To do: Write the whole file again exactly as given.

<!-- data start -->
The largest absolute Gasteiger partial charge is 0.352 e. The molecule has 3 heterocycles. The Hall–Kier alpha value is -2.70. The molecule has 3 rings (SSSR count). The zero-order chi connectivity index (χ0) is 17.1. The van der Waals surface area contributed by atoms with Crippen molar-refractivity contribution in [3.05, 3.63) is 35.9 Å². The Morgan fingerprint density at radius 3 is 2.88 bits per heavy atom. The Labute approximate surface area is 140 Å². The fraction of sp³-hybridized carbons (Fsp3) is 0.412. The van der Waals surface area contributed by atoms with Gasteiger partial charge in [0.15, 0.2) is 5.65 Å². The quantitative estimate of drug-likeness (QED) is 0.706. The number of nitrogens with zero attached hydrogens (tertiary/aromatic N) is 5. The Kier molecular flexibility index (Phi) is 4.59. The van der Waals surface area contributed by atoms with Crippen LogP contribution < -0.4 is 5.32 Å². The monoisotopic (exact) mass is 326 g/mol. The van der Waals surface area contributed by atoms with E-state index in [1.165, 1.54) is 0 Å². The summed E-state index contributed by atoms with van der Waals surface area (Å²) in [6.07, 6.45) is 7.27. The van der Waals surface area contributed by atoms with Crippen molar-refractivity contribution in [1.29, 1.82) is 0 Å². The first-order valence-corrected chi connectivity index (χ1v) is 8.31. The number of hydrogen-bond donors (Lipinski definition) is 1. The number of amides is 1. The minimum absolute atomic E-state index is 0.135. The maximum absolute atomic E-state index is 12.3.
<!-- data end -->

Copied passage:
The largest absolute Gasteiger partial charge is 0.352 e. The molecule has 3 heterocycles. The Hall–Kier alpha value is -2.70. The molecule has 3 rings (SSSR count). The zero-order chi connectivity index (χ0) is 17.1. The van der Waals surface area contributed by atoms with Crippen molar-refractivity contribution in [3.05, 3.63) is 35.9 Å². The Morgan fingerprint density at radius 3 is 2.88 bits per heavy atom. The Labute approximate surface area is 140 Å². The fraction of sp³-hybridized carbons (Fsp3) is 0.412. The van der Waals surface area contributed by atoms with Gasteiger partial charge in [0.15, 0.2) is 5.65 Å². The quantitative estimate of drug-likeness (QED) is 0.706. The number of nitrogens with zero attached hydrogens (tertiary/aromatic N) is 5. The Kier molecular flexibility index (Phi) is 4.59. The van der Waals surface area contributed by atoms with Crippen LogP contribution < -0.4 is 5.32 Å². The monoisotopic (exact) mass is 326 g/mol. The van der Waals surface area contributed by atoms with E-state index in [1.165, 1.54) is 0 Å². The summed E-state index contributed by atoms with van der Waals surface area (Å²) in [6.07, 6.45) is 7.27. The van der Waals surface area contributed by atoms with Crippen molar-refractivity contribution in [1.29, 1.82) is 0 Å². The first-order valence-corrected chi connectivity index (χ1v) is 8.31. The number of hydrogen-bond donors (Lipinski definition) is 1. The number of amides is 1. The minimum absolute atomic E-state index is 0.135. The maximum absolute atomic E-state index is 12.3.